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Verification with Tcl for what?

Verification with Tcl for what?
by Anatoly Myshkin on 11-02-2015 at 7:00 am

 Nowadays, verification as one of the most complex SoC, FPGA, and ASIC development flow stages always requires new approaches. The following is an introduction to TcL vs/ with SystemVerilog and VHDL, the first in a 3 part series. Part 2 will be “Tcl vs Python, Bluespec” and part 3 will be “VerTcl description”.

Of course, the industry has a traditional and common UVM and other frameworks way – too complex for a quick modifications and not for everyone – especially not for the programmers frustrated by the SystemVerilog, VHDL, etc. usage for something except design.

Many new “programming” technologies for verification (f.e. great Python-based Cocotb) are interesting but require external DPI and VPI interfacing for every simulator and are not compatible in parallel to existing UVM, OVM, OSVVM, etc.

However in enterprise new ways often needed only as help and in addition to known old methods. I will try to describe my team experience of providing new verification ways – experience with Tcl.

Just one moment – Tcl is not HDL or HVL! It is a general-purpose interpreted language useful for many practical cases – especially for scripting, DSL (domain-specific language) creation, testing and verification. Tcl is very popular as embedded EDA and CAD language in a whole industry – it is used as automation, testing, configuring, “glue” language – basically for all programming tasks needed in verification too. That’s give great benefits when it is better to work close with synthesis/compile tools, simulators, etc. But what is known about it? Tcl knowledge is not as common as knowledge of C.

In short – Tcl is powerful and expressive but a very simple programming language – experienced programmers can learn it in just a few hours or days (the syntax and semantics are completely defined in 12 rules, known as the Dodekalogue). In 2014 Tcl celebrates its 25th anniversary. There are many myths surrounding it, but the facts are:

  • Interpreted language using bytecode
  • Homoiconic language,metaprogramming “from the box” (all data types can be manipulated as strings, including source code)
  • Fully dynamic, class-based object system, TclOO, including advanced features such as meta-classes, filters, and mixins
  • Cross-platform
  • Open source (based on a BSD-style license)

It is used as a testing language in many projects – f.e. SQLite, which started as a Tcl extension, relies on more than 30,000 Tcl tests.

What about main differences in general-purpose Tcl and SystemVerilog and VHDL for verification? Unlike HDLs, Tcl works outside the simulator through the interpreter which comes with EDA tool. It controls simulator through interpretation of the scripts built on defined commands – without compilation. It’s possible to control simulator in different levels – from bath (console) or GUI mode. But the most important – it is possible to put inside the simulator and control DUT or DUT with some testing environment (UVM or another) in the same way.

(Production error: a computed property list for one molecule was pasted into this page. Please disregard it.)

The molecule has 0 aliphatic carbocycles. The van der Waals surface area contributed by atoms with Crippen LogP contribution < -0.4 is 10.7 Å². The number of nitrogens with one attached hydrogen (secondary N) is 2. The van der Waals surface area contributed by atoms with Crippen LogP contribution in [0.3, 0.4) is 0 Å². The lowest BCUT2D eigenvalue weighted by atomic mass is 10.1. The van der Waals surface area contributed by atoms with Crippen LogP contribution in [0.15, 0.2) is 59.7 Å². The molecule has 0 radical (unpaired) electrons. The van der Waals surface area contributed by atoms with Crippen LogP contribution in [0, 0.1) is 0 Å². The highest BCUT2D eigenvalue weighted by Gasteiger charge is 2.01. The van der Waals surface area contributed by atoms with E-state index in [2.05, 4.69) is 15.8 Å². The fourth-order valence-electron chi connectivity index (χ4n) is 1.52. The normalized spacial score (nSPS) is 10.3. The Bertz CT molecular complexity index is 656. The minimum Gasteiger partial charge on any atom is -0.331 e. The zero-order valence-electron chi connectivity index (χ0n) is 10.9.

Vendors built-in support:

[LIST=1]

  • Mentor Modelsim / Questa – Tcl-based – there are more than 350 highly-documented commands in “Command reference manual”, mostly full internals control is possible.
  • Synopsys VCS – Tcl embedded – full UCLI and DVE control.
  • Cadence Incisive – just one quote from the official site: “Tcl has become the de facto standard embedded command language for Electronic Design Automation (EDA) and Computer-Aided Design (CAD) applications.“

     At all – simulation internals control, UVM support, extending commands to C/C++ code, configs and much more are possible from the Tcl – it is powerful and universal instrument perfect for different cases when the traditional verification methods are not the clearest way to do needed things correct. Tcl interpreter embedded in simulator provides full language support to verify clear DUT, expand existing testbenches or work with different environments.

    But what are the benefits of using Tcl more intensive than simple simulator scripting/configuring like it usually done?

    • It is possible to “edit, run, stop and again” Tcl scripts without recompile or exit the simulator
    • Because of Tcl nature it is much more expressive and productive then SystemVerilog, etc.
    • DSL support from the scratch (will be discussed later)
    • Flexible creation of any data structures
    • Simple static analysis automation and improvements
    • The easiest way to interface with external to simulator EDA / CAD tools
    • A simple way to interact with something written in other language – “golden model”, third-party library, driver draft, math model, etc.
    • There is no need of anything new – Tcl is already delivered within EDA tools

    Some basic figures from the “Use Scripting Language in Combination with the Verification Testbench to Define Powerful Test Cases” (Franz Pammer, Infineon).

    Tcl can be used in batch mode, DO files or with GUI. It is easy to use command line or “Tools > TCL” menu. Support information about Tcl can be found in “Help > Tcl Syntax”, “Help > Tcl Man” and in official documentation. Simple Tcl examples from different vendors, more complex examples will be shown in the next parts –

    [LIST=1]

  • http://pastebin.com/0zwGDgmK – basic Tcl (Mentor)
  • http://pastebin.com/YBLTj9A5 – some hardware interaction with TCL (Altera)
  • http://pastebin.com/7zpPBhQd – design interaction (Xilinx)

    Better to know that any Tcl script can control itself and all simulation process at all very flexibly – handling breakpoints and errors of simulators, setting default error actions, interrupting, etc. – the control always can be returned to the script or command line.

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